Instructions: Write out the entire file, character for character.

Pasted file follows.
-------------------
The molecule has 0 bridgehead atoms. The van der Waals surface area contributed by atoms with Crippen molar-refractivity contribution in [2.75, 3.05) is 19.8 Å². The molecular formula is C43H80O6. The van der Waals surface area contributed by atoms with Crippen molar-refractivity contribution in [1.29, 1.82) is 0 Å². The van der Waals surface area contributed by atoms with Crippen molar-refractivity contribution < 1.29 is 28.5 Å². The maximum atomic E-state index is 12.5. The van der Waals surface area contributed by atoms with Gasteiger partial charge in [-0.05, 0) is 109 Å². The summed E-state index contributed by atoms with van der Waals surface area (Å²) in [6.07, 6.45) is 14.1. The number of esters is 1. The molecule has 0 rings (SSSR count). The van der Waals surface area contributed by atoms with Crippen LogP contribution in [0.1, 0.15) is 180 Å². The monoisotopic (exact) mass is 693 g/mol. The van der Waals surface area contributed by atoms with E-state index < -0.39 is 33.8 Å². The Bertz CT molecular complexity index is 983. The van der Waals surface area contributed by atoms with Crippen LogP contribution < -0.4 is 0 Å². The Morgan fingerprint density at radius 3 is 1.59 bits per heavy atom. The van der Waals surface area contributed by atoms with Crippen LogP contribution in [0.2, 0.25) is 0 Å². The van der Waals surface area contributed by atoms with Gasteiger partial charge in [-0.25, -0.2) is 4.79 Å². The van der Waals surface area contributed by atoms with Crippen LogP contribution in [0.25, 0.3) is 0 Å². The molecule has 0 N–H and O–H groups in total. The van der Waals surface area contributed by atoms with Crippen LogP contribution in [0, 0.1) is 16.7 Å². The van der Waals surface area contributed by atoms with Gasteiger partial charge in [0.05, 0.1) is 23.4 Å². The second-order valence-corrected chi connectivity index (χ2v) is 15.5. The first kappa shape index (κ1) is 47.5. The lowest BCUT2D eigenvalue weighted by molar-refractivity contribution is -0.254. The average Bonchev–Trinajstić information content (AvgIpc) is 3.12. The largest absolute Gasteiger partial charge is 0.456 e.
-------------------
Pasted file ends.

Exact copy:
The molecule has 0 bridgehead atoms. The van der Waals surface area contributed by atoms with Crippen molar-refractivity contribution in [2.75, 3.05) is 19.8 Å². The molecular formula is C43H80O6. The van der Waals surface area contributed by atoms with Crippen molar-refractivity contribution in [1.29, 1.82) is 0 Å². The van der Waals surface area contributed by atoms with Crippen molar-refractivity contribution < 1.29 is 28.5 Å². The maximum atomic E-state index is 12.5. The van der Waals surface area contributed by atoms with Gasteiger partial charge in [-0.05, 0) is 109 Å². The summed E-state index contributed by atoms with van der Waals surface area (Å²) in [6.07, 6.45) is 14.1. The number of esters is 1. The molecule has 0 rings (SSSR count). The van der Waals surface area contributed by atoms with Crippen LogP contribution in [0.1, 0.15) is 180 Å². The monoisotopic (exact) mass is 693 g/mol. The van der Waals surface area contributed by atoms with E-state index < -0.39 is 33.8 Å². The Bertz CT molecular complexity index is 983. The van der Waals surface area contributed by atoms with Crippen LogP contribution < -0.4 is 0 Å². The Morgan fingerprint density at radius 3 is 1.59 bits per heavy atom. The van der Waals surface area contributed by atoms with Crippen LogP contribution in [0.2, 0.25) is 0 Å². The van der Waals surface area contributed by atoms with Gasteiger partial charge in [-0.25, -0.2) is 4.79 Å². The van der Waals surface area contributed by atoms with Crippen LogP contribution in [0.25, 0.3) is 0 Å². The molecule has 0 N–H and O–H groups in total. The van der Waals surface area contributed by atoms with Crippen LogP contribution in [0, 0.1) is 16.7 Å². The van der Waals surface area contributed by atoms with Gasteiger partial charge in [0.05, 0.1) is 23.4 Å². The second-order valence-corrected chi connectivity index (χ2v) is 15.5. The first kappa shape index (κ1) is 47.5. The lowest BCUT2D eigenvalue weighted by molar-refractivity contribution is -0.254. The average Bonchev–Trinajstić information content (AvgIpc) is 3.12. The largest absolute Gasteiger partial charge is 0.456 e.